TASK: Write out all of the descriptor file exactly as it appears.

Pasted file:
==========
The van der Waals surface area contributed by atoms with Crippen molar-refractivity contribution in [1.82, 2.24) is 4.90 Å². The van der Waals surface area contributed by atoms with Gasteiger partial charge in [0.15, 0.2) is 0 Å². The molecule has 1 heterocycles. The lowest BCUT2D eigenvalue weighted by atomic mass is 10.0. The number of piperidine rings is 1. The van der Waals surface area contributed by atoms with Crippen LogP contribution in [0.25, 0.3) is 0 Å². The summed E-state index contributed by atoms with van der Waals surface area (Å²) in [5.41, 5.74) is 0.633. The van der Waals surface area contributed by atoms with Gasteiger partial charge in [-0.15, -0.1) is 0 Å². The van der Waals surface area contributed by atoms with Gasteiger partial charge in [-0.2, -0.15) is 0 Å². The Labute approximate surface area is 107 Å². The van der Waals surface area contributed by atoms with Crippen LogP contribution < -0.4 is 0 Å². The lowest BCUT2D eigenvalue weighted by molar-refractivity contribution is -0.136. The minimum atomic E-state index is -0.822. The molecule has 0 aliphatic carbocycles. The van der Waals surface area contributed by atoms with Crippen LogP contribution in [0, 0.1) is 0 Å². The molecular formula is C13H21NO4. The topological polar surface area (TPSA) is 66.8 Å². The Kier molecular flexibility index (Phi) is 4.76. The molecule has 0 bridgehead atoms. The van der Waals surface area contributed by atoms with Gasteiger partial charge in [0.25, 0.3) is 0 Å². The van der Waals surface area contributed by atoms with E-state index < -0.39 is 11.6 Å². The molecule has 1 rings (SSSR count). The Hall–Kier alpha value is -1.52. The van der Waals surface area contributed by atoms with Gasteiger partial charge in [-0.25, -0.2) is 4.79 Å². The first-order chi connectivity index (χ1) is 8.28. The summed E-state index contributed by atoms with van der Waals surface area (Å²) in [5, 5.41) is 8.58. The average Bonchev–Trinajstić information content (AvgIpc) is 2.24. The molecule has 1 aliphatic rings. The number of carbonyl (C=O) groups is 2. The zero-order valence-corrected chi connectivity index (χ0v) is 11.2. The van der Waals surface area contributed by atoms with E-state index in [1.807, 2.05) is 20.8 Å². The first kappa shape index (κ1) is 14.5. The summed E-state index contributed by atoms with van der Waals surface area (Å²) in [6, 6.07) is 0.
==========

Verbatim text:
The van der Waals surface area contributed by atoms with Crippen molar-refractivity contribution in [1.82, 2.24) is 4.90 Å². The van der Waals surface area contributed by atoms with Gasteiger partial charge in [0.15, 0.2) is 0 Å². The molecule has 1 heterocycles. The lowest BCUT2D eigenvalue weighted by atomic mass is 10.0. The number of piperidine rings is 1. The van der Waals surface area contributed by atoms with Crippen LogP contribution in [0.25, 0.3) is 0 Å². The summed E-state index contributed by atoms with van der Waals surface area (Å²) in [5.41, 5.74) is 0.633. The van der Waals surface area contributed by atoms with Gasteiger partial charge in [-0.15, -0.1) is 0 Å². The van der Waals surface area contributed by atoms with Gasteiger partial charge in [-0.2, -0.15) is 0 Å². The Labute approximate surface area is 107 Å². The van der Waals surface area contributed by atoms with Crippen LogP contribution < -0.4 is 0 Å². The lowest BCUT2D eigenvalue weighted by molar-refractivity contribution is -0.136. The minimum atomic E-state index is -0.822. The molecule has 0 aliphatic carbocycles. The van der Waals surface area contributed by atoms with Crippen LogP contribution in [0, 0.1) is 0 Å². The molecular formula is C13H21NO4. The topological polar surface area (TPSA) is 66.8 Å². The Kier molecular flexibility index (Phi) is 4.76. The molecule has 0 bridgehead atoms. The van der Waals surface area contributed by atoms with Gasteiger partial charge in [0.25, 0.3) is 0 Å². The van der Waals surface area contributed by atoms with E-state index < -0.39 is 11.6 Å². The molecule has 1 rings (SSSR count). The Hall–Kier alpha value is -1.52. The van der Waals surface area contributed by atoms with Gasteiger partial charge in [-0.25, -0.2) is 4.79 Å². The first-order chi connectivity index (χ1) is 8.28. The summed E-state index contributed by atoms with van der Waals surface area (Å²) in [5, 5.41) is 8.58. The average Bonchev–Trinajstić information content (AvgIpc) is 2.24. The molecule has 1 aliphatic rings. The number of carbonyl (C=O) groups is 2. The zero-order valence-corrected chi connectivity index (χ0v) is 11.2. The van der Waals surface area contributed by atoms with E-state index in [1.807, 2.05) is 20.8 Å². The first kappa shape index (κ1) is 14.5. The summed E-state index contributed by atoms with van der Waals surface area (Å²) in [6, 6.07) is 0.